Band of Burnouts
The burnout has become a mass phenomenon. A category of complaint that feels utterly contemporary, and deeply correlated and illustrative of our current economic, ecological, political and social states of varying crises. The ‘malaise of our times’– so to say.
Band of Burnouts undertakes a transdisciplinary study of the burnout in a multi-perspective, multi-voiced exploration of experiences. We are interested in accounting for the unaccounted details, considering the burnout as a collective rather than individual experience, and taking seriously the body as a producer of knowledge. The mind and body sing in a chorus, sing in bodies with other bodies, acknowledging the plurality of body. There are no one-man-bands.
‘Band’ is both a noun and a verb. As a noun it can mean a group of people who share a common interest of feature, something that serves to join or hold things together, or a force that unites and ties. As a transitive verb it means to gather together, to bind, and intransitively is means to unite for a common purpose, to form a group to achieve a mutual objective.
This Band of Burnouts bosoms all these meanings. We come together, band together, to share, hear, and learn, the stories of burnouts, holding interest in the potentiality of illness narratives for collective healing and understanding, as ways of making sense (nonsense included). It is said that ‘Narrative helps us to make sense of the new life that now has to accommodate an uninvited guest.’
In the dead of the night I have these dreams
What’ll happen to me? Will I burn out?
– Kid Cudi, Sad People (2020)
If the burnout was not a pandemic itself before, the circumstances of COVID-19 have enhanced its spread, intensity, and rate of occurrences. Despite becoming common phrase and common experience, still limited understanding exists as to what the burnout is. Together we ask, what is the burnout and how is it experienced? How does it differ from historical forms of extreme tiredness, and what are its particular manifestations?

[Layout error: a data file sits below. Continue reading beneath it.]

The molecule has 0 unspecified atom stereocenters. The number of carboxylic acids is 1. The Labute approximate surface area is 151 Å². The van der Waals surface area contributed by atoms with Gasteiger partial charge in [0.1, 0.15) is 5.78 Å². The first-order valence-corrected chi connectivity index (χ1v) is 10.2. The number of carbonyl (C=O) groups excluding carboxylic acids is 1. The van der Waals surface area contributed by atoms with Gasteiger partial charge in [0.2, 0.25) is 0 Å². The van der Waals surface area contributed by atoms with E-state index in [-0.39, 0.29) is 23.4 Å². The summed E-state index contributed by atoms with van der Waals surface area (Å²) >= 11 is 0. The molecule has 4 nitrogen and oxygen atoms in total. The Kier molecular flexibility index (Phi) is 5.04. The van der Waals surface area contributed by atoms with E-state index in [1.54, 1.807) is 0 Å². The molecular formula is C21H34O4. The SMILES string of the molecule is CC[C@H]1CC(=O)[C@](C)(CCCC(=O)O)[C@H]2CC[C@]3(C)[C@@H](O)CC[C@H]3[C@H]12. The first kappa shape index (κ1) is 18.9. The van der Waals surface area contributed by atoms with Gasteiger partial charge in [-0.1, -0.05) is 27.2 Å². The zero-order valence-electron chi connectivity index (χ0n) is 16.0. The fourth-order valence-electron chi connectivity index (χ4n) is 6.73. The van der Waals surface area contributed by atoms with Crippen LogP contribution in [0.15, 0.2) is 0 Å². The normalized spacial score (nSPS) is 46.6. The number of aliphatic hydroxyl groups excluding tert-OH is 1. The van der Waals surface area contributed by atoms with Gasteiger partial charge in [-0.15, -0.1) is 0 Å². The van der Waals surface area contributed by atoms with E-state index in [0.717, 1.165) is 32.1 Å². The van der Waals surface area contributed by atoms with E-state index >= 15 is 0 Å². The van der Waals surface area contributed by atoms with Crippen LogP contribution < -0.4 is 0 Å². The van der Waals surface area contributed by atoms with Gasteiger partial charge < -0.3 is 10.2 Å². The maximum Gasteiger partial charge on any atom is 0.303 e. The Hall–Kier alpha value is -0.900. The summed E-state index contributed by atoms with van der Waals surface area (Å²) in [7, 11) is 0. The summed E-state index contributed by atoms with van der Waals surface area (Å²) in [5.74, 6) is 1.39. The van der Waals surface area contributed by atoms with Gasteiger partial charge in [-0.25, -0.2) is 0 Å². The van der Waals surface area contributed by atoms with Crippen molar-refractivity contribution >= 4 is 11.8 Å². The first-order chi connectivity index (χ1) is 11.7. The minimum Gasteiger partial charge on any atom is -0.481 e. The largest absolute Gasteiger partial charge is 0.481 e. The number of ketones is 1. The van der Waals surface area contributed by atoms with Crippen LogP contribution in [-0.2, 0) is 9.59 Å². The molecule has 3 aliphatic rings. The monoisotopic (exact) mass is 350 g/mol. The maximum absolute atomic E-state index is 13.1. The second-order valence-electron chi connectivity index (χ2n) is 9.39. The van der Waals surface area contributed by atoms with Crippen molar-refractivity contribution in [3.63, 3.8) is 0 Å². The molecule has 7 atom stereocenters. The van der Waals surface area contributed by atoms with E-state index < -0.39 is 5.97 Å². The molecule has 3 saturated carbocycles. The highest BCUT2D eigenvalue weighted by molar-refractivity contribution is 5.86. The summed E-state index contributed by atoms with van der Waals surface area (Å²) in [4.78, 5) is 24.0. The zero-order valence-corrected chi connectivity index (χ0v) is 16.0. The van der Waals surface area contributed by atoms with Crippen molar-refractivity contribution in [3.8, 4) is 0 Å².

On Illness Narratives
In their book, Health, Illness and Culture: Broken Narratives (Routledge: 2008), Lars-Christer Hydén and Jens Brockmeier explain how, “Some illness stories are told with full voice. They are articulate and the listener is caught in a narrative web… Often however, especially in contexts of real life and real illness, stories are not that developed. They are undecided, fragmented, broken, narrated by voices struggling to find words toward meaning and communication. These stories have been given less attention…”
‘I know the feeling now, when I can’t spin a sentence, & sit mumbling & turning; & nothing flits by my brain which is as a blank window. So I… go to bed… Very useless. No atmosphere round me. No words. Very apprehensive.’
– On Being Ill by Virginia Woolf (1926)
Band of Burnout listens, shares, collects, tells, hears and holds space for the undecided, the fragmented and the broken, as much as it does for the coherent and the translated. We challenge the implication that the meaning of narrator must mean to know. We accept and love that sometimes, we just don’t.
‘Illness narratives offer a unique window on how a disease, a disability, or a trauma is lived by feeling and suffering human beings, with all its consequences for their mental, physical, and everyday life. And studying illness narratives opens up a nonreductionist, holistic perspective on how we cope with illness and suffering in still another way. It allows us to tackle questions about how, or how well, we listen to these stories as relatives and cosufferers, professionals, and researchers, and what we make of them.’
Through intersections of disability studies, embodiment theory and philosophy, somatic practices, contributor-driven interventions, transdisciplinary narratives, aesthetic explorations (including DIY/DIO experiments, zines and underground publications, punk feminist craft & hobbies, amateur graphic design, mail art, and crazy publishing) and a general interest in pulling the middle finger at the wellness industrial complex and ideologies of productivity, self-optimisation, and ableist norms in relation to time and work… all of this comes together in the research lab Band of Burnouts.*
*Check out our ‘Ways & Workings’ section below for more details👇🏽,
and read more about the lab here.
Jess Henderson is a transdisciplinary writer, researcher, and artist from New Zealand. She is the author of Offline Matters (Amsterdam: BIS Publishers, 2020) and founder of No Fun Magazine. Her work explores chronic illness and illness narratives, the social effects of technology, pervasive ideologies around ‘work’ and productivity, and experimental forms of publishing.
Cecil Howard, 'Fatigue' (1920-24)